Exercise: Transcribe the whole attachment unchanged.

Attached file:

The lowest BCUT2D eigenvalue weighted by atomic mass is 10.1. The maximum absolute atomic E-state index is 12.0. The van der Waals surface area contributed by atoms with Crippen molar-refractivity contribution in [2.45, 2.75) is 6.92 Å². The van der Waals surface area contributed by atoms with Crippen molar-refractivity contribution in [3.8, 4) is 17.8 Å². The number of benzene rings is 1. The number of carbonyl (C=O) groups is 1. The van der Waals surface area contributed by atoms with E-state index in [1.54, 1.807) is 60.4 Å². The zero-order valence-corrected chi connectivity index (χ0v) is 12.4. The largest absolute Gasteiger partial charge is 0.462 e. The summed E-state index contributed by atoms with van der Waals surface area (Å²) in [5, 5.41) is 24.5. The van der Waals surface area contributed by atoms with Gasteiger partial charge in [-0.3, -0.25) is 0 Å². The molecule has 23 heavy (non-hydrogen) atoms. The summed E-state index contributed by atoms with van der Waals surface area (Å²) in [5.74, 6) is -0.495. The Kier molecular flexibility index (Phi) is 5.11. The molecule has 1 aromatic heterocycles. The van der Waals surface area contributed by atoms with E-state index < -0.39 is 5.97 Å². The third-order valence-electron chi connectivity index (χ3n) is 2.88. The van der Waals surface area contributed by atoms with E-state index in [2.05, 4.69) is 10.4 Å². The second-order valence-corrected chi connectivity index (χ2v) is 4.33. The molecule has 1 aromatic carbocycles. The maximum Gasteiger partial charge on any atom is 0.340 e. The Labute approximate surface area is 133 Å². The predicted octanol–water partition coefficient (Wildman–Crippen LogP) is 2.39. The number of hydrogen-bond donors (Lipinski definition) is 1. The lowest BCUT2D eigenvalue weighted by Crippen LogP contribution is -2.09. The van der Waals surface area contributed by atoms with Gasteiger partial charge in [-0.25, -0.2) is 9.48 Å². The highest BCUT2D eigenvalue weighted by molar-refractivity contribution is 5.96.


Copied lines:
The lowest BCUT2D eigenvalue weighted by atomic mass is 10.1. The maximum absolute atomic E-state index is 12.0. The van der Waals surface area contributed by atoms with Crippen molar-refractivity contribution in [2.45, 2.75) is 6.92 Å². The van der Waals surface area contributed by atoms with Crippen molar-refractivity contribution in [3.8, 4) is 17.8 Å². The number of benzene rings is 1. The number of carbonyl (C=O) groups is 1. The van der Waals surface area contributed by atoms with E-state index in [1.54, 1.807) is 60.4 Å². The zero-order valence-corrected chi connectivity index (χ0v) is 12.4. The largest absolute Gasteiger partial charge is 0.462 e. The summed E-state index contributed by atoms with van der Waals surface area (Å²) in [5, 5.41) is 24.5. The van der Waals surface area contributed by atoms with Gasteiger partial charge in [-0.3, -0.25) is 0 Å². The molecule has 23 heavy (non-hydrogen) atoms. The summed E-state index contributed by atoms with van der Waals surface area (Å²) in [5.74, 6) is -0.495. The Kier molecular flexibility index (Phi) is 5.11. The molecule has 1 aromatic heterocycles. The van der Waals surface area contributed by atoms with E-state index < -0.39 is 5.97 Å². The third-order valence-electron chi connectivity index (χ3n) is 2.88. The van der Waals surface area contributed by atoms with E-state index in [2.05, 4.69) is 10.4 Å². The second-order valence-corrected chi connectivity index (χ2v) is 4.33. The molecule has 1 aromatic carbocycles. The maximum Gasteiger partial charge on any atom is 0.340 e. The Labute approximate surface area is 133 Å². The predicted octanol–water partition coefficient (Wildman–Crippen LogP) is 2.39. The number of hydrogen-bond donors (Lipinski definition) is 1. The lowest BCUT2D eigenvalue weighted by Crippen LogP contribution is -2.09. The van der Waals surface area contributed by atoms with Gasteiger partial charge in [-0.25, -0.2) is 9.48 Å². The highest BCUT2D eigenvalue weighted by molar-refractivity contribution is 5.96.